In the leadup to the financial crisis, lenders did some pretty silly things.
The securitization bonanza and the attendant proliferation of the “originate to sell” model drove lenders to adopt increasingly lax underwriting standards.
Put simply, the pool of creditworthy borrowers is by definition finite. That’s a problem because the securitization machine needs feeding. So what do you do if you’re a lender? Why, you expand the pool of eligible borrowers by making it easier to get a loan.
And we’re not talking about a giving would-be buyers a few FICO points worth of leeway here. We’re talking about the infamous “liar loans” which produced myriad tales of a market run horribly amok as everyone from maids to strippers could buy a McMansion with little to nothing in the way of documentation.
Well don’t look now, but the infamous Alt-As are making a comeback thanks to “big money managers including Neuberger Berman, Pacific Investment Management Co. and an affiliate of Blackstone Group LP [who] are lobbying lenders to make more of these “liar’ loans—or even buying loan-origination companies to control more of the supply themselves,” WSJ reports.
Once again, it’s the same old story. ZIRP has left investors starved for yield and that’s herding money into riskier and riskier assets and creating demand for paper backed by everything from subprime auto to P2P loans. Alt-As can carry rates as high as 8% which obviously looks great to anyone who’s stuck squeezing 300 bps out of something you picked up during last year’s IG issuance bonanza.
As WSJ goes on to note, the structure is a bit different this time around as large banks are steering clear of the market. “Virtually none of these Alt-A loans are being sliced and packaged into securities,” The Journal writes. “Instead, private-equity firms, hedge funds and mutual-fund companies are playing a larger role as buyers, placing the loans into private funds that are sold to institutional investors and wealthy clients.”
Of course pooling the loans and issuing ABS versus pooling the loans and selling shares of funds backed by those loans are really the same thing. In both cases, investors are betting on a pile of possibly risky mortgages extended to borrowers who for whatever reason don’t meet the requirement for a standard 30-year fixed.
For their part, money managers are rolling out the same tired excuse about reaching “underserved corners” of the market where unnecessary restrictions are keeping “some folks” from buying their dream home. Here’s WSJ again:
By backing these loans, money managers said they would reach an underserved corner of the housing market: Borrowers who have good credit but might be self-employed or report income sporadically. In part because more Americans work that way, some money managers expect the market could increase to hundreds of billions of dollars each year, or more than 10% of the total mortgage debt outstanding.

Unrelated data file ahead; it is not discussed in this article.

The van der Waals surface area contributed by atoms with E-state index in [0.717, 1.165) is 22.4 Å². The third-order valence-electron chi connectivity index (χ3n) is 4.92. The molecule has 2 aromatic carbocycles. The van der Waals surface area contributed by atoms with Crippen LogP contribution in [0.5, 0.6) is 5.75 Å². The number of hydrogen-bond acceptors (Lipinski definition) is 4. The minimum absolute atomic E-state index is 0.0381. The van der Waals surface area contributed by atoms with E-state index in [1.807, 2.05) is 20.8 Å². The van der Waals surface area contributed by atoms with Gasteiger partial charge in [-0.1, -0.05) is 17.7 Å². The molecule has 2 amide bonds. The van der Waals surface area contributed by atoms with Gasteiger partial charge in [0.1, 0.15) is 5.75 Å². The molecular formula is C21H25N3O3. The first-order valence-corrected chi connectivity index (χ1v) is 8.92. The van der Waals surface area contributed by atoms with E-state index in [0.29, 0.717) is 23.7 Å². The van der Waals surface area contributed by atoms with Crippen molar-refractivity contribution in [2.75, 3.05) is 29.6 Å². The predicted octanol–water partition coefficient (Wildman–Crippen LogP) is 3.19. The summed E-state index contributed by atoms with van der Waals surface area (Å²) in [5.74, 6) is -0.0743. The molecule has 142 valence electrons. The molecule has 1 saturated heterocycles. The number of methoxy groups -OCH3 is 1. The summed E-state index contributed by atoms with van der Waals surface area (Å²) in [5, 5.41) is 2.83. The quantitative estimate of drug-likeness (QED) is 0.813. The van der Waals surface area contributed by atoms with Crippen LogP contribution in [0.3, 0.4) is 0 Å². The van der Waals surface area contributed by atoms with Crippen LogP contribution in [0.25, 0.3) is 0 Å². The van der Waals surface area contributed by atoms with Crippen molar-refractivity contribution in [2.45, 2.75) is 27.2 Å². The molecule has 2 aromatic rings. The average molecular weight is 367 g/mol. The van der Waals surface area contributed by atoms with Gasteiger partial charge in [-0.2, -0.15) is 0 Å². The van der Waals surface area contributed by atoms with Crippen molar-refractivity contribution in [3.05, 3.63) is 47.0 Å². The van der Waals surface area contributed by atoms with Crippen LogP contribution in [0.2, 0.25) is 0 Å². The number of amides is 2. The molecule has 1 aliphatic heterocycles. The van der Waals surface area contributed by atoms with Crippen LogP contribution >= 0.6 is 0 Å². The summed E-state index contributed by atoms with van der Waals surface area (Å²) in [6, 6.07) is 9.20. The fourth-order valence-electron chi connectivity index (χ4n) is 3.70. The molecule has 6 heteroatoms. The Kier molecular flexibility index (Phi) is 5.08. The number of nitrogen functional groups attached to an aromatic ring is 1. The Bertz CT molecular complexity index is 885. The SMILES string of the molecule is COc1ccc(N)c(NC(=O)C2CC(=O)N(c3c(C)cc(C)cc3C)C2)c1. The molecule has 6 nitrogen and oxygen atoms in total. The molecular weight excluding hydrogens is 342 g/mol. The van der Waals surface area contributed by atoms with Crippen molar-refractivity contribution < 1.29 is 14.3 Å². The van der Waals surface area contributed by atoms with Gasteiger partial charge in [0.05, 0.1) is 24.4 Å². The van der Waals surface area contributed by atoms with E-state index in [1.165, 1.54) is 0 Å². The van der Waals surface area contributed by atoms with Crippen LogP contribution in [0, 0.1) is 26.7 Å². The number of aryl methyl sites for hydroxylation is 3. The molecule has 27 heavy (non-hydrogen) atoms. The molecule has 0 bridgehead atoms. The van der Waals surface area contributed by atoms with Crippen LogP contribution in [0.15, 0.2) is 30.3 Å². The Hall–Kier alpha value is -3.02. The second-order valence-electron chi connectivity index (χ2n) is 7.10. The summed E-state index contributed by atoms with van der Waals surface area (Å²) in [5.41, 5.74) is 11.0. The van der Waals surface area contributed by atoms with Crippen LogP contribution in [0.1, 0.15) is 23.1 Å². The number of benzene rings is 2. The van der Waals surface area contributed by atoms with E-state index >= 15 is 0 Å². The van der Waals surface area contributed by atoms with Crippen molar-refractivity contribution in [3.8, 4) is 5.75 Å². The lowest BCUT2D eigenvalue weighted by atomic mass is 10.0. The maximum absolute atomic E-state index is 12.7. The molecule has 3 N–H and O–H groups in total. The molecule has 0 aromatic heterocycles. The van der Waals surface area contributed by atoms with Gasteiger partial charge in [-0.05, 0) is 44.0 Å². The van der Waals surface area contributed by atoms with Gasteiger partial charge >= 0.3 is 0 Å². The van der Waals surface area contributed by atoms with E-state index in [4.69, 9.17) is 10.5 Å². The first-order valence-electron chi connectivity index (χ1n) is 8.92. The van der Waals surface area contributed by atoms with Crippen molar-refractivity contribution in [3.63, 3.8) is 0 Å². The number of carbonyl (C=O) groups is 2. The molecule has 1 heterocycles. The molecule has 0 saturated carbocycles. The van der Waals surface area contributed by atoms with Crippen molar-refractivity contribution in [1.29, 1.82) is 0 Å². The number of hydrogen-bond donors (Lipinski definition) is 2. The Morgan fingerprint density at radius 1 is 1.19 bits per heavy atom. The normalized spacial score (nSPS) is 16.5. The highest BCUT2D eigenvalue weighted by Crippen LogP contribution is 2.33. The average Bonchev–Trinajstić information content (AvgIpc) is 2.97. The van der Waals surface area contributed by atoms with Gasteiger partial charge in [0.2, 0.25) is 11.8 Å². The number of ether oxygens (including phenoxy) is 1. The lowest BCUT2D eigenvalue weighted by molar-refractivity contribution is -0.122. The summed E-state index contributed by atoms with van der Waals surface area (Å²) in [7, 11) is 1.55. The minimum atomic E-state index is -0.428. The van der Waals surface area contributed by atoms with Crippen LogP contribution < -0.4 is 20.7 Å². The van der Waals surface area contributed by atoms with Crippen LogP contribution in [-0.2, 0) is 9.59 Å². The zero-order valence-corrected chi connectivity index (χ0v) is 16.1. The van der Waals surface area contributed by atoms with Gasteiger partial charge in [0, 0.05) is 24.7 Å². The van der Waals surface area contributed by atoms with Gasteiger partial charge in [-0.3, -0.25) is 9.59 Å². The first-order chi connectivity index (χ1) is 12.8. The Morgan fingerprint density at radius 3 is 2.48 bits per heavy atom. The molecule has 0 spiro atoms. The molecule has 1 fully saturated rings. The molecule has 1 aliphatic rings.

Alt-A loans gained prominence in the years leading up to the financial crisis, with lenders originating $400 billion at their peak in 2006, according to trade publication Inside Mortgage Finance.
Derided as “liar loans,” they were often extended to people who had no proof of income. By February 2010, about 26% of Alt-A mortgages were 90 or more days delinquent, up from 2% three years earlier, according to CoreLogic, a real-estate data and analytics company.
That compares with conventional conforming mortgages, which saw delinquencies of 7.2% in February 2010, up from 1.4% three years earlier.
The generation of Alt-A loans has been minimal since then. Just $17 billion in Alt-A loans were originated in 2014, compared with $767 billion for conventional mortgages, according to Inside Mortgage Finance, which estimates that $18 billion to $20 billion were made in 2015.
Some money managers are apparently making the rounds in an effort to convince mortgage companies to help get the ball rolling. Essentially, they want to act as the lender by bankrolling the loans, but aren't too keen on bothering with the actual homebuyers and all of the paperwork. The idea then, is to partner up with mortgage firms who would theoretically take care of the administrative side of things.
But that's not good enough for some asset managers. Take Minneapolis-based Varde Partners, for instance. Rather than haggle with mortgage companies, the firm simply went out and bought one through which it will lend to Alt-A borrowers.
Needless to say, this isn't materially different from what was going on prior to the crisis even if the "Alt-A" has been given a new nickname (the "nonqualified mortgage") in an effort to shed the stigma.
This is still just Wall Street forcing the issue on mortgages and selling the risk to investors who are happy to go along for the ride as long as the yield is there.
It will end in tears just as it did before, for everyone involved - especially the homeowners.